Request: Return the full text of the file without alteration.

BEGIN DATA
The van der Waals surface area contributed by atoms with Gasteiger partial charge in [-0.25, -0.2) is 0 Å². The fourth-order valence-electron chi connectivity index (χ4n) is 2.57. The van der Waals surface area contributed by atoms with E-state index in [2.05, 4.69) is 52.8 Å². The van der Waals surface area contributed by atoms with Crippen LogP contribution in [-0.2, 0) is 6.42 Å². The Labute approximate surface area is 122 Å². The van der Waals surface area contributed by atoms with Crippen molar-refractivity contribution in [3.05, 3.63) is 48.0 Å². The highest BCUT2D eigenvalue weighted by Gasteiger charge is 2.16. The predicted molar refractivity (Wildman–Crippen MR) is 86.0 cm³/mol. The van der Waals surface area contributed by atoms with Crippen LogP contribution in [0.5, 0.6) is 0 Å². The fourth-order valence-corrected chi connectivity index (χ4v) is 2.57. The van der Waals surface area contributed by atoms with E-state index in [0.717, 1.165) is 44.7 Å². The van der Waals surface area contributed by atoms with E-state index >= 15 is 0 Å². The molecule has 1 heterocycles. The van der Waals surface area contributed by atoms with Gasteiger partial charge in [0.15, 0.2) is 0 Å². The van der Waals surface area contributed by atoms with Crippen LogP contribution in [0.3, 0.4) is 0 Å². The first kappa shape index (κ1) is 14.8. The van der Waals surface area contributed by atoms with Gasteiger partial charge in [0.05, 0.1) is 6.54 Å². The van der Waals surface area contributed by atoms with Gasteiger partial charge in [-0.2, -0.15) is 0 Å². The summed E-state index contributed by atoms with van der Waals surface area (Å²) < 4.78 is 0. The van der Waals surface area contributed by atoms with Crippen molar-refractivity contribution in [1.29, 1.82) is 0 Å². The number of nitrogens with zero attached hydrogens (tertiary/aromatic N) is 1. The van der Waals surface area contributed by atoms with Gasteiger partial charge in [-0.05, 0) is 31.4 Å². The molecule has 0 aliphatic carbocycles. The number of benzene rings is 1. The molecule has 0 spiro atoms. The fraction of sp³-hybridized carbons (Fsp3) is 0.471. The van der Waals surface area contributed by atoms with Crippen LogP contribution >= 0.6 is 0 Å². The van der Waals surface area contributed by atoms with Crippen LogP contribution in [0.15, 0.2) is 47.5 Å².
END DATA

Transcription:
The van der Waals surface area contributed by atoms with Gasteiger partial charge in [-0.25, -0.2) is 0 Å². The fourth-order valence-electron chi connectivity index (χ4n) is 2.57. The van der Waals surface area contributed by atoms with E-state index in [2.05, 4.69) is 52.8 Å². The van der Waals surface area contributed by atoms with Crippen LogP contribution in [-0.2, 0) is 6.42 Å². The Labute approximate surface area is 122 Å². The van der Waals surface area contributed by atoms with Crippen molar-refractivity contribution in [3.05, 3.63) is 48.0 Å². The highest BCUT2D eigenvalue weighted by Gasteiger charge is 2.16. The predicted molar refractivity (Wildman–Crippen MR) is 86.0 cm³/mol. The van der Waals surface area contributed by atoms with Crippen LogP contribution in [0.5, 0.6) is 0 Å². The fourth-order valence-corrected chi connectivity index (χ4v) is 2.57. The van der Waals surface area contributed by atoms with E-state index in [0.717, 1.165) is 44.7 Å². The van der Waals surface area contributed by atoms with E-state index >= 15 is 0 Å². The molecule has 1 heterocycles. The van der Waals surface area contributed by atoms with Gasteiger partial charge in [0.15, 0.2) is 0 Å². The van der Waals surface area contributed by atoms with Crippen LogP contribution in [0.3, 0.4) is 0 Å². The first kappa shape index (κ1) is 14.8. The van der Waals surface area contributed by atoms with Gasteiger partial charge in [0.05, 0.1) is 6.54 Å². The van der Waals surface area contributed by atoms with Gasteiger partial charge in [-0.2, -0.15) is 0 Å². The summed E-state index contributed by atoms with van der Waals surface area (Å²) < 4.78 is 0. The van der Waals surface area contributed by atoms with Crippen molar-refractivity contribution in [1.29, 1.82) is 0 Å². The number of nitrogens with zero attached hydrogens (tertiary/aromatic N) is 1. The van der Waals surface area contributed by atoms with Gasteiger partial charge in [-0.05, 0) is 31.4 Å². The molecule has 0 aliphatic carbocycles. The number of benzene rings is 1. The molecule has 0 spiro atoms. The fraction of sp³-hybridized carbons (Fsp3) is 0.471. The van der Waals surface area contributed by atoms with Crippen LogP contribution >= 0.6 is 0 Å². The van der Waals surface area contributed by atoms with Crippen LogP contribution in [0.15, 0.2) is 47.5 Å².